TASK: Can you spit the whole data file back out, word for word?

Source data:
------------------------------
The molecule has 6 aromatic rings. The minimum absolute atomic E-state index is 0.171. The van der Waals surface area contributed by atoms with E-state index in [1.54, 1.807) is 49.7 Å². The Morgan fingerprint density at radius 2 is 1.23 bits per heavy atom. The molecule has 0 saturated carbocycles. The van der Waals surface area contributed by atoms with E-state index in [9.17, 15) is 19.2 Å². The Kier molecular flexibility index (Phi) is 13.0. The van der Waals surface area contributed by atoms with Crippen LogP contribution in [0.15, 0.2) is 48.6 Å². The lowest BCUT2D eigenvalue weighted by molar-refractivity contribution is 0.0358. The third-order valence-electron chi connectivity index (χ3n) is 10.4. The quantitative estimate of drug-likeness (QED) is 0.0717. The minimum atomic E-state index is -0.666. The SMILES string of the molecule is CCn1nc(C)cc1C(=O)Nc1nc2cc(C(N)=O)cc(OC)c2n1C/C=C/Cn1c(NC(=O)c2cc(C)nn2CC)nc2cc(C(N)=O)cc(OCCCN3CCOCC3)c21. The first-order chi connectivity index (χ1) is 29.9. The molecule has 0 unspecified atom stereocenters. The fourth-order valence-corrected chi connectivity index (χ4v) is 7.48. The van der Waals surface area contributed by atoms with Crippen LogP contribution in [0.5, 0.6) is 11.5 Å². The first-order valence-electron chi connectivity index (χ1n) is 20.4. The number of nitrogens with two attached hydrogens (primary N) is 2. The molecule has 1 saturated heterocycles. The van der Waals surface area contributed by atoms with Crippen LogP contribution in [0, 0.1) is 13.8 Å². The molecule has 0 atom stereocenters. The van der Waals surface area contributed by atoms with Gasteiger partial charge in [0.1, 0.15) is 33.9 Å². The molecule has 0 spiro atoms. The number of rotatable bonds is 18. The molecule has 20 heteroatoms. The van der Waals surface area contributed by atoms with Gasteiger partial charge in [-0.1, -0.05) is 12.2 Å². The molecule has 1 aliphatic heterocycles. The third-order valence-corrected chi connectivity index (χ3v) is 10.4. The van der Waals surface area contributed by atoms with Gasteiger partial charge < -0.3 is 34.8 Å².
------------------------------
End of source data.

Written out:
The molecule has 6 aromatic rings. The minimum absolute atomic E-state index is 0.171. The van der Waals surface area contributed by atoms with E-state index in [1.54, 1.807) is 49.7 Å². The Morgan fingerprint density at radius 2 is 1.23 bits per heavy atom. The molecule has 0 saturated carbocycles. The van der Waals surface area contributed by atoms with E-state index in [9.17, 15) is 19.2 Å². The Kier molecular flexibility index (Phi) is 13.0. The van der Waals surface area contributed by atoms with Crippen LogP contribution in [0.15, 0.2) is 48.6 Å². The lowest BCUT2D eigenvalue weighted by molar-refractivity contribution is 0.0358. The third-order valence-electron chi connectivity index (χ3n) is 10.4. The quantitative estimate of drug-likeness (QED) is 0.0717. The minimum atomic E-state index is -0.666. The SMILES string of the molecule is CCn1nc(C)cc1C(=O)Nc1nc2cc(C(N)=O)cc(OC)c2n1C/C=C/Cn1c(NC(=O)c2cc(C)nn2CC)nc2cc(C(N)=O)cc(OCCCN3CCOCC3)c21. The first-order chi connectivity index (χ1) is 29.9. The molecule has 0 unspecified atom stereocenters. The fourth-order valence-corrected chi connectivity index (χ4v) is 7.48. The van der Waals surface area contributed by atoms with Crippen LogP contribution in [0.5, 0.6) is 11.5 Å². The first-order valence-electron chi connectivity index (χ1n) is 20.4. The number of nitrogens with two attached hydrogens (primary N) is 2. The molecule has 1 saturated heterocycles. The van der Waals surface area contributed by atoms with Crippen LogP contribution in [0, 0.1) is 13.8 Å². The molecule has 0 atom stereocenters. The van der Waals surface area contributed by atoms with Gasteiger partial charge in [0.1, 0.15) is 33.9 Å². The molecule has 0 spiro atoms. The number of rotatable bonds is 18. The molecule has 20 heteroatoms. The van der Waals surface area contributed by atoms with Gasteiger partial charge in [-0.1, -0.05) is 12.2 Å². The molecule has 1 aliphatic heterocycles. The third-order valence-corrected chi connectivity index (χ3v) is 10.4. The van der Waals surface area contributed by atoms with Gasteiger partial charge < -0.3 is 34.8 Å².